In the past the border in the corner of the Linbury Building courtyard has been used as a heeling in bed to store plants temporarily until a more permanent place was found for them and as a tropical themed border back in 2015, see blog entry for the 11th June 'A Touch Of Tropical In The Linbury'. The slope does however cause a problem when watering the plants so recently the border has been left empty until a solution could be found. The idea of terracing was discussed, agreed and yesterday the team began the project to terrace this small sloping border
|Victorian Edging Tiles|
Victorian edging tiles were collected from storage and taken to the work area whilst the first lot of 6 to 1 concrete was mixed (6 shovels of sharp sand to 1 part cement plus a small amount of water) to bed and support the tiles, also known as haunching.
|Mixing Up The Concrete|
A string line was used to mark out the curves required and a small trench dug out along the two lines. Working on a small section at a time, moving along the trench, the concrete mix was laid out in to the trench sufficient for the tiles to be bedded in to then, using a small rubber mallet, were tapped level. Concrete was then placed at the base of each tile, behind and in front, smoothed at an angel to support them using a pointing trowel and left to set overnight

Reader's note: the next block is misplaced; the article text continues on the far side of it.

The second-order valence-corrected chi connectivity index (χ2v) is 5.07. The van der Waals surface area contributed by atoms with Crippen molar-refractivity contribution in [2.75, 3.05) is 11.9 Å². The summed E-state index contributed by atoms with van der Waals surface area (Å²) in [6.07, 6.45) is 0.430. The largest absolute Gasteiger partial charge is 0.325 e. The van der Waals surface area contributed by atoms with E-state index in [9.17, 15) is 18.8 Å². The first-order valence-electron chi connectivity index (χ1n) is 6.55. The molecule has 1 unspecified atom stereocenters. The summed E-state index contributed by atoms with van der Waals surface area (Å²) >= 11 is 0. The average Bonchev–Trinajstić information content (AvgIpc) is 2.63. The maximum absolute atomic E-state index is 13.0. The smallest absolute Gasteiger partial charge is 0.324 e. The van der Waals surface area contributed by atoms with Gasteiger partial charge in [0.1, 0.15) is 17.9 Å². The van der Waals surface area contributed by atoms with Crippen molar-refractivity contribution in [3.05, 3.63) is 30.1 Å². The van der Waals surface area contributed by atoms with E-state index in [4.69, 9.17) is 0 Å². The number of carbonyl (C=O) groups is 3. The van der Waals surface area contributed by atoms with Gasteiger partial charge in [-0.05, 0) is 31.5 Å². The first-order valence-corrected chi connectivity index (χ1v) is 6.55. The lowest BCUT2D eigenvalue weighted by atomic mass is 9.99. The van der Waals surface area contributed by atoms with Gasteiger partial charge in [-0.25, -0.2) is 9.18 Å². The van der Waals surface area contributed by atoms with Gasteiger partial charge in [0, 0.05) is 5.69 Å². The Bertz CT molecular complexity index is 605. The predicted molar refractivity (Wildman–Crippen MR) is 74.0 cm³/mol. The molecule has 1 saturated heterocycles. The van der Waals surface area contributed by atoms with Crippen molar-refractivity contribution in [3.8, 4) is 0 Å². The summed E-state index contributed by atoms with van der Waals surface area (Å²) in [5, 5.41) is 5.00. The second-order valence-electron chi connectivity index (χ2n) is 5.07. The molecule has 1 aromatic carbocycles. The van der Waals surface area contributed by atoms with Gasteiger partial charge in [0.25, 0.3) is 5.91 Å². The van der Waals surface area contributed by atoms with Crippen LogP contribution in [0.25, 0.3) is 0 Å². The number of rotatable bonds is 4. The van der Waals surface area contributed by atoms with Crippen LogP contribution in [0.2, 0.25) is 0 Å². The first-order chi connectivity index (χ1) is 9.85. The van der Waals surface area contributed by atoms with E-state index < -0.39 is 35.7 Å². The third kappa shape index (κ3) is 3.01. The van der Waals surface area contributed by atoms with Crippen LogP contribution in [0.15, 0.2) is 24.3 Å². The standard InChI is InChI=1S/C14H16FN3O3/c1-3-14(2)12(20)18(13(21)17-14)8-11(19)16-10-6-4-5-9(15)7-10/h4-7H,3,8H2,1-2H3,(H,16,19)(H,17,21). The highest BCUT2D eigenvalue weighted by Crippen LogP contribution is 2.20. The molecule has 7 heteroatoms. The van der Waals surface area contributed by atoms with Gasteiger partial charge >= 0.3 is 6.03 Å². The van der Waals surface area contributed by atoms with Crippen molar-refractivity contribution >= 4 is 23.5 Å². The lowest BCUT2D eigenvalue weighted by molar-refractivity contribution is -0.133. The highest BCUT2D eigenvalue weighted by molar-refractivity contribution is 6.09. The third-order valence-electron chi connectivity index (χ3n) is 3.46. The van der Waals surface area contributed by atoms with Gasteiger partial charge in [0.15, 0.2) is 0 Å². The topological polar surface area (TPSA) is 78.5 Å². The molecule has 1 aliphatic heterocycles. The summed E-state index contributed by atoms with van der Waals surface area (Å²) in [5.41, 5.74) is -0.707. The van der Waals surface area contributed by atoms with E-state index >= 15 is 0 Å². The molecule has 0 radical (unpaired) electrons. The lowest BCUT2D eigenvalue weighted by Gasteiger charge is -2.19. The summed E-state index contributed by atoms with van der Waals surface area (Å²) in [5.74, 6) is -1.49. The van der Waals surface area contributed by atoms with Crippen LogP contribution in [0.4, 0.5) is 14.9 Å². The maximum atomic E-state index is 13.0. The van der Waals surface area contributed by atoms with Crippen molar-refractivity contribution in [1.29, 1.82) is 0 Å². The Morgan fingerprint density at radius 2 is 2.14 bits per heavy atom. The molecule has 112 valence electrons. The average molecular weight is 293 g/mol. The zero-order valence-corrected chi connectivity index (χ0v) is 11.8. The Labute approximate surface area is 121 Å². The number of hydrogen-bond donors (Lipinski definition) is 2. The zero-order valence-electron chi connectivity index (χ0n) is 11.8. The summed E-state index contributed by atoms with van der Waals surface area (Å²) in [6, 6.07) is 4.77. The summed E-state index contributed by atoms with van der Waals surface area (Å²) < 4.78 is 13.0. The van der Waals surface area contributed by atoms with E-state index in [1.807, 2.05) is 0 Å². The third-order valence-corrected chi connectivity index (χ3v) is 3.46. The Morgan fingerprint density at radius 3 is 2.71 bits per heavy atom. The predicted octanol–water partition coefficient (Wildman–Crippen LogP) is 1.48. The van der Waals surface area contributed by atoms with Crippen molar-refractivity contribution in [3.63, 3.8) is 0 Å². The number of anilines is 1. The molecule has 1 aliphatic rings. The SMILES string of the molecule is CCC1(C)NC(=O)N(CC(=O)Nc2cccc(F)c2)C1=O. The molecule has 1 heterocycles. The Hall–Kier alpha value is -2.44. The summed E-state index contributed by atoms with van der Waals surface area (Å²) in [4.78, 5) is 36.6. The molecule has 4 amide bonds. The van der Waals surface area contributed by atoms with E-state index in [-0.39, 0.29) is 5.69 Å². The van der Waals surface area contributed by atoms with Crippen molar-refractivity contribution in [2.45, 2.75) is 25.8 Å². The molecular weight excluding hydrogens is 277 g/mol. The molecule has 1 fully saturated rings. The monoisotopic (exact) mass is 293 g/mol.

|Bedding And Haunching The Tiles|
|Adding Leaf Mould To The Border|
Returning to the site this morning, the soil in each section was forked through, leaf mould added and then levelled ready for the first shrubs to be planted.
The shrub chosen to be planted along the edging tiles is Pittosporum tenuifolium, a glossy leaved evergreen with clusters of small, deep purple flowers in late spring and early summer. However, the team, pleased with the result of the terracing project, were asked by a number of passers by, "Where does the road lead to?" The border has now been named 'The Road To Nowhere'.
|Road To Nowhere|